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- Settles on foul territory between home and first base or between home and third base, or
- Bounds past first or third base on or over foul territory, or
- First falls on foul territory beyond first or third base, or
- While on or over foul territory, touches the person of an umpire or player, or any object foreign to the natural ground.
A foul fly shall be judged according to the relative position of the ball and the foul line, including the foul pole, and not as to whether the fielder is on foul or fair territory at the time he touches the ball.
In general, when a batted ball is ruled a foul ball, the ball is dead, all runners must return to their time-of-pitch base without liability to be put out, and the batter returns to home plate to continue his turn at bat. A strike is issued for the batter if he had fewer than two strikes. If the batter already has two strikes against him when he hits a foul ball, a strike is not issued unless the ball was bunted to become a foul ball, in which case a third strike is issued and a strikeout recorded for the batter and pitcher. A strike is, however, recorded for the pitcher for every foul ball the batter hits, regardless of the count.
Rules in covered facilities
In a retractable or fixed roof baseball facility, a batted ball is a foul ball if it:
- strikes the roof, roof support structure, or objects suspended from the roof (e.g., lights, speakers) in fair territory and lands in foul territory
- becomes lodged in any of those objects in foul territory and does not fall back to the playing field
Rules vary from stadium to stadium for a ball striking the roof or suspended object in foul territory. Some consider such a ball to still be in flight, while others consider it a foul ball and dead from the time it strikes.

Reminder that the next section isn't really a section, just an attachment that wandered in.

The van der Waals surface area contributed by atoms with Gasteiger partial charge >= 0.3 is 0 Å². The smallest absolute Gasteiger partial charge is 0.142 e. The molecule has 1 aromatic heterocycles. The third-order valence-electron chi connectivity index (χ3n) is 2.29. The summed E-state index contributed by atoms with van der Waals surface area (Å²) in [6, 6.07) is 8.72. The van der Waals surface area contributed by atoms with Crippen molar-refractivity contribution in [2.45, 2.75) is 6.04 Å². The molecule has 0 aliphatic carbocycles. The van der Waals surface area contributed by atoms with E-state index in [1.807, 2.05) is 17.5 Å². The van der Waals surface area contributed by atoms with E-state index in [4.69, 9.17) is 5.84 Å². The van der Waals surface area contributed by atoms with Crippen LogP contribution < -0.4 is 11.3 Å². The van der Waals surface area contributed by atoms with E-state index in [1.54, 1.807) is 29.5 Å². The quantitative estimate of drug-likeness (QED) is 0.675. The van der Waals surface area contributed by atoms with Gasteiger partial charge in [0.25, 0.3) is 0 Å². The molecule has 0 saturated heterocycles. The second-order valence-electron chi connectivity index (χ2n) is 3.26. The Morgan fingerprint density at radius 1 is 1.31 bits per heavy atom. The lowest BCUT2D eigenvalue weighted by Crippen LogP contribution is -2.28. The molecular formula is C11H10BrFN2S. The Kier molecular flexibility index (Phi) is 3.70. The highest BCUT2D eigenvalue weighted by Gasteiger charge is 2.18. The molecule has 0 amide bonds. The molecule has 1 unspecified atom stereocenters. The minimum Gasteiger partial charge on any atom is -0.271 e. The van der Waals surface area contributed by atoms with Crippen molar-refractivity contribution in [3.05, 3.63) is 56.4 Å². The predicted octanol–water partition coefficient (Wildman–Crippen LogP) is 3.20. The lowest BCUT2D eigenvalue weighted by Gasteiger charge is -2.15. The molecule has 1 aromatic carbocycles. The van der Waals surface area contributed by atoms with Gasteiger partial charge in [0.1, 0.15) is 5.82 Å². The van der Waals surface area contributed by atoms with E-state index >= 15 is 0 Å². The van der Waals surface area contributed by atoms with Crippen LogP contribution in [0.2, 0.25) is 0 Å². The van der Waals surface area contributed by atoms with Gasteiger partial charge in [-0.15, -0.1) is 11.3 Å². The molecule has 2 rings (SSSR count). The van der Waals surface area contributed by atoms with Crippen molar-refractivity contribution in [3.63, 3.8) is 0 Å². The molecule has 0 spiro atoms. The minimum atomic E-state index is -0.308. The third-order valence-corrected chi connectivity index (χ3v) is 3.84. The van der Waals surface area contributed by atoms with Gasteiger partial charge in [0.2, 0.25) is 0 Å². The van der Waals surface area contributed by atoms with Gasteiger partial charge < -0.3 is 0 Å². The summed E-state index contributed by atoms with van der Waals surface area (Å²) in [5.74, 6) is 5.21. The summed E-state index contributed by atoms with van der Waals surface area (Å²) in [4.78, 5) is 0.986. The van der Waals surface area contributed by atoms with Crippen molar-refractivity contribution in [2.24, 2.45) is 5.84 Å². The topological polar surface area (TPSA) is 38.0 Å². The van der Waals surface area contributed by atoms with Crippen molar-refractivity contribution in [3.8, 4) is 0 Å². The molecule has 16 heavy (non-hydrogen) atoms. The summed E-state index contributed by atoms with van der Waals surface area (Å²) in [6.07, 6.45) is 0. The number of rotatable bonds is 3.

A ball that hits the roof or a suspended object in fair territory is in play. If it gets stuck in fair territory, it is ruled a ground rule double, and all runners advance two bases.
On rare occasions, such as in extra innings or the ninth inning of a tie game when a runner is on third base, fielders have been known to let long foul flies drop rather than risk losing the game on a sacrifice fly. Sometimes, in that situation, a fielder will not try to catch a ball that is close to the foul line in the hope that the ball will go foul at the last second—neither catching the ball nor letting it drop would prevent a defeat.
In different situations, a foul ball may be considered a positive or negative outcome of a pitch or swing. When there are zero or one strikes, a foul ball counts as a strike, benefiting the pitcher. However, a foul ball may reveal to the batter that he has timed a pitch well and need only make adjustment to the location of his swing on the next such pitch; this is often called a good cut or simply a good swing. Foul balls with two strikes are generally considered positive for the batter, since he thus avoids strike three on a potentially difficult pitch. Also, foul balls with two strikes increase the pitcher's pitch count, adding to his/her fatigue, thus providing some small advantage to the offense. A strategy of swinging on any ball to try to produce additional fouls and prolong an at-bat is often used against strong pitchers to try to drive them from the game sooner (and also the possibility of the pitcher throwing a pitch a hitter can get a hit on); this does, however, have the disadvantage of generating more strikeouts.